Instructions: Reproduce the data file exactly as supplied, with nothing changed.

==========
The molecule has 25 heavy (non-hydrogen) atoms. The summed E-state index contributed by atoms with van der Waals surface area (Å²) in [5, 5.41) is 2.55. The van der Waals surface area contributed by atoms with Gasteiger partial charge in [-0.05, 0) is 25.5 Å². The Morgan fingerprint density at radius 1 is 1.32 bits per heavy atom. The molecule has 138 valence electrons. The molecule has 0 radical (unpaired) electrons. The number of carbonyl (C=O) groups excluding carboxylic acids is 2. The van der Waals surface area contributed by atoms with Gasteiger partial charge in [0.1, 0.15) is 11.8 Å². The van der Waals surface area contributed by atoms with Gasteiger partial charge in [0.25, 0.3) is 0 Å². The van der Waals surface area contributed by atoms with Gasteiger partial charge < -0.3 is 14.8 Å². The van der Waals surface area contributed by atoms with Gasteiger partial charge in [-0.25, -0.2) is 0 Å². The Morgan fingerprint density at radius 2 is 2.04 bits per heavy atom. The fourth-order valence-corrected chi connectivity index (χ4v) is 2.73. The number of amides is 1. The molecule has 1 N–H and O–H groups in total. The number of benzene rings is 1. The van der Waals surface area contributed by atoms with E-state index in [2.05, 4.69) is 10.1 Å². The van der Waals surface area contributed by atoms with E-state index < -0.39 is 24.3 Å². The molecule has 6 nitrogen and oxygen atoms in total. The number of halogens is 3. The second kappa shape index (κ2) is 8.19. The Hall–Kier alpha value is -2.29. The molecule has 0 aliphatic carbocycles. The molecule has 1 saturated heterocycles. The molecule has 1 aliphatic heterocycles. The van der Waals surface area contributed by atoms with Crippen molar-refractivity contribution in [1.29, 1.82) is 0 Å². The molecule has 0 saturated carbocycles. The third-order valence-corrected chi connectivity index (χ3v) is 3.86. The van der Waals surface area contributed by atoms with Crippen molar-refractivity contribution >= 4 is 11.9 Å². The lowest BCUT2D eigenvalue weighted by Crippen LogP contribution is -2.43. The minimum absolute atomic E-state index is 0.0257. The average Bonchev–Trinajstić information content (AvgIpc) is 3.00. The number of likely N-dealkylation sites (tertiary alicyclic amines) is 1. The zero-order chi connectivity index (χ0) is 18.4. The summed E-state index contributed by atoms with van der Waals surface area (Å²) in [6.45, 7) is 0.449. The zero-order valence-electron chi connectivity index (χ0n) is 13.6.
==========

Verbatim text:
The molecule has 25 heavy (non-hydrogen) atoms. The summed E-state index contributed by atoms with van der Waals surface area (Å²) in [5, 5.41) is 2.55. The van der Waals surface area contributed by atoms with Gasteiger partial charge in [-0.05, 0) is 25.5 Å². The Morgan fingerprint density at radius 1 is 1.32 bits per heavy atom. The molecule has 138 valence electrons. The molecule has 0 radical (unpaired) electrons. The number of carbonyl (C=O) groups excluding carboxylic acids is 2. The van der Waals surface area contributed by atoms with Gasteiger partial charge in [0.1, 0.15) is 11.8 Å². The van der Waals surface area contributed by atoms with Gasteiger partial charge in [0.25, 0.3) is 0 Å². The van der Waals surface area contributed by atoms with Gasteiger partial charge < -0.3 is 14.8 Å². The van der Waals surface area contributed by atoms with Gasteiger partial charge in [-0.25, -0.2) is 0 Å². The Morgan fingerprint density at radius 2 is 2.04 bits per heavy atom. The fourth-order valence-corrected chi connectivity index (χ4v) is 2.73. The number of amides is 1. The molecule has 1 N–H and O–H groups in total. The number of benzene rings is 1. The van der Waals surface area contributed by atoms with E-state index in [2.05, 4.69) is 10.1 Å². The van der Waals surface area contributed by atoms with E-state index < -0.39 is 24.3 Å². The molecule has 6 nitrogen and oxygen atoms in total. The number of halogens is 3. The second kappa shape index (κ2) is 8.19. The Hall–Kier alpha value is -2.29. The molecule has 0 aliphatic carbocycles. The molecule has 1 saturated heterocycles. The molecule has 1 aliphatic heterocycles. The van der Waals surface area contributed by atoms with Crippen molar-refractivity contribution in [1.29, 1.82) is 0 Å². The molecule has 0 saturated carbocycles. The third-order valence-corrected chi connectivity index (χ3v) is 3.86. The van der Waals surface area contributed by atoms with Crippen molar-refractivity contribution >= 4 is 11.9 Å². The lowest BCUT2D eigenvalue weighted by Crippen LogP contribution is -2.43. The minimum absolute atomic E-state index is 0.0257. The average Bonchev–Trinajstić information content (AvgIpc) is 3.00. The number of likely N-dealkylation sites (tertiary alicyclic amines) is 1. The zero-order chi connectivity index (χ0) is 18.4. The summed E-state index contributed by atoms with van der Waals surface area (Å²) in [6.45, 7) is 0.449. The zero-order valence-electron chi connectivity index (χ0n) is 13.6.